While gluten-containing whole grains such as wheat, barley, and rye are not recommended for people with gluten intolerance/insensitivity, other options can be found that are gluten-free and extremely healthy.
The grains listed below are gluten-free when consumed in their whole food form. However, cross-contamination can occur during packaging. When purchasing grains make sure they are labeled gluten-free.
This AWESOME gluten-free grain is a major source of fiber and protein and has high amounts of disease-fighting antioxidants. Quinoa is one of the few plant foods that is also considered a complete protein source, containing all 8 essential amino acids. Quinoa is a versatile grain that can be incorporated into a variety of enjoyable recipes.
Millet can be found in a variety of foods and beverages such as flatbreads, porridges, drinks, and beers. People with thyroid conditions should always seek guidance from a qualified healthcare professional before consuming millet, as no it may play a detrimental role in overall thyroid health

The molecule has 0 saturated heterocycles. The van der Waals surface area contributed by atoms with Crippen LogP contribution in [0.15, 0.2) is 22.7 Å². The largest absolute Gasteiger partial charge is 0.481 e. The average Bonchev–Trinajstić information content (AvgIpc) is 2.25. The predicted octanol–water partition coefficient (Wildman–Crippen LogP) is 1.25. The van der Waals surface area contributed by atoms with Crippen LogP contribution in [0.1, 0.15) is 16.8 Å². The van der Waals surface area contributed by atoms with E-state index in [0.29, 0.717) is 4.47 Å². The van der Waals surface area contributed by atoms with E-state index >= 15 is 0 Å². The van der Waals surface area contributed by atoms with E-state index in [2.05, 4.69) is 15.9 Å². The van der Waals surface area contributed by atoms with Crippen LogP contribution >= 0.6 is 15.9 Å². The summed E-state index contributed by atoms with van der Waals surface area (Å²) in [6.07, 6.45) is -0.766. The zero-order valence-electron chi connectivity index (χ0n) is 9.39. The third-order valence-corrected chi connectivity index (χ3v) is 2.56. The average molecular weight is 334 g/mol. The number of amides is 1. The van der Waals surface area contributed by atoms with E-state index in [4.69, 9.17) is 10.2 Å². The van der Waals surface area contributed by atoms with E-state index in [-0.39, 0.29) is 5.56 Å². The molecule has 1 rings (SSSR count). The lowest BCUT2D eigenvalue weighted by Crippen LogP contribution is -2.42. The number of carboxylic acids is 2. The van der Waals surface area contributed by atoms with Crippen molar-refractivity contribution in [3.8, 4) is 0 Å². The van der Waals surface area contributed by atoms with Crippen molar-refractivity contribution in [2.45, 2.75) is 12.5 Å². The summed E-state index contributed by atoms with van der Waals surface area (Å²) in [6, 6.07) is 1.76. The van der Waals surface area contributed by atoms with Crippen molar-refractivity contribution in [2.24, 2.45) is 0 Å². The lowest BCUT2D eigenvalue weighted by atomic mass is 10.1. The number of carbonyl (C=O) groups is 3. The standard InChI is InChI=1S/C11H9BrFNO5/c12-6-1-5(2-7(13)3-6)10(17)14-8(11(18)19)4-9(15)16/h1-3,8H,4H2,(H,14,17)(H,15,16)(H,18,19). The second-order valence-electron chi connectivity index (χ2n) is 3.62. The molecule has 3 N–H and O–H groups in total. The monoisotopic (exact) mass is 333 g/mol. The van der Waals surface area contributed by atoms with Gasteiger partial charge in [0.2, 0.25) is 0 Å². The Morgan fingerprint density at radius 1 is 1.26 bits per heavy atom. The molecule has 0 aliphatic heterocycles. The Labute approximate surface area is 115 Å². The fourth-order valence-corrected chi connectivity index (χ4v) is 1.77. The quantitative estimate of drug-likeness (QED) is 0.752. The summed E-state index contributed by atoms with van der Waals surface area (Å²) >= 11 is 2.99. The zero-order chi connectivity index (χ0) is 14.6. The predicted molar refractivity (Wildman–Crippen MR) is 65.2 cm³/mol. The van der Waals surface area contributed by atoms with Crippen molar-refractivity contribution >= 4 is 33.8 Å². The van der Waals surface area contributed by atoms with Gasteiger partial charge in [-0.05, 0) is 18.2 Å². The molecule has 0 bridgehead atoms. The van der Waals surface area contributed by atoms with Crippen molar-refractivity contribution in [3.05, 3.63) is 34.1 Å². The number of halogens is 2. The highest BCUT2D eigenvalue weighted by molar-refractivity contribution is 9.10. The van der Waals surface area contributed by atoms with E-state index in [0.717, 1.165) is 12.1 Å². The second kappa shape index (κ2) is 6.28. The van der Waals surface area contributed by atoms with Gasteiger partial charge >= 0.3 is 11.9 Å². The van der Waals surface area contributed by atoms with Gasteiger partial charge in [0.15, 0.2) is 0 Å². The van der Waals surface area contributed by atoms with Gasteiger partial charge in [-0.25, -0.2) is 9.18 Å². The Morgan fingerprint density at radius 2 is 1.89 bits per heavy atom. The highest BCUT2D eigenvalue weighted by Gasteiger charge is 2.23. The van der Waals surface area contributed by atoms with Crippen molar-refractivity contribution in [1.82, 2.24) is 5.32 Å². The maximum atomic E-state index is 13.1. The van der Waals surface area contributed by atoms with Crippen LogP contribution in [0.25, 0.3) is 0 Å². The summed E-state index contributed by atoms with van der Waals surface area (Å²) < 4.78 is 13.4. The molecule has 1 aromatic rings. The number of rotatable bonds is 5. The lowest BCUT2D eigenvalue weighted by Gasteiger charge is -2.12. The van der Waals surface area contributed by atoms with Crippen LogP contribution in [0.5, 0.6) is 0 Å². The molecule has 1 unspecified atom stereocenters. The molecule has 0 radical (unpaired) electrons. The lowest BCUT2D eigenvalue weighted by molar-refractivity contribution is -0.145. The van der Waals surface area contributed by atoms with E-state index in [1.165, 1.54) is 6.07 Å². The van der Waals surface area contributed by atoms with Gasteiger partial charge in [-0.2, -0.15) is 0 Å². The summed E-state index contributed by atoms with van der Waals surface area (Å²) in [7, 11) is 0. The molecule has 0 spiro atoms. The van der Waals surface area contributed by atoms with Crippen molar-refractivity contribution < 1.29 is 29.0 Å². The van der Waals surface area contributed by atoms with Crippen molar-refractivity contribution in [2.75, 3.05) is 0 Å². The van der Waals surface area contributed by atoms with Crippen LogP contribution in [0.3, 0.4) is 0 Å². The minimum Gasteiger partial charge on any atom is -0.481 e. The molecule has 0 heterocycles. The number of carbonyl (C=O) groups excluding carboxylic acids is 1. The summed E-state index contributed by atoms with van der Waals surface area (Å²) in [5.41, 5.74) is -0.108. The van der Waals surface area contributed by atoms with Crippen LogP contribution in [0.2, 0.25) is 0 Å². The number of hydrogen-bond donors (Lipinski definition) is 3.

- Brown rice
Both white and brown rice are gluten-free. We concentrate on brown rice because white rice has the germ and bran removed during processing. So, brown rice has greater amounts of fiber and micronutrients, including PROTEIN! One cup of cooked brown rice has 3 grams of fiber and 6 grams of protein. Brown rice has the wonderful characteristic of adapting to whatever flavor that is added to it. So add some veggies and a wonderful plant-based sauce and you will have a meal that is not only healthy, but delicious as well.
In contrast to its name, buckwheat is unrelated to wet and is actually a grain-like seed. Like most grains, buckwheat is high in antioxidants – especially rutin and quercetin. Rutin has shown promise with improving the symptoms associated with Alzheimer’s disease. Quercetin is known to lower inflammation and oxidative stress.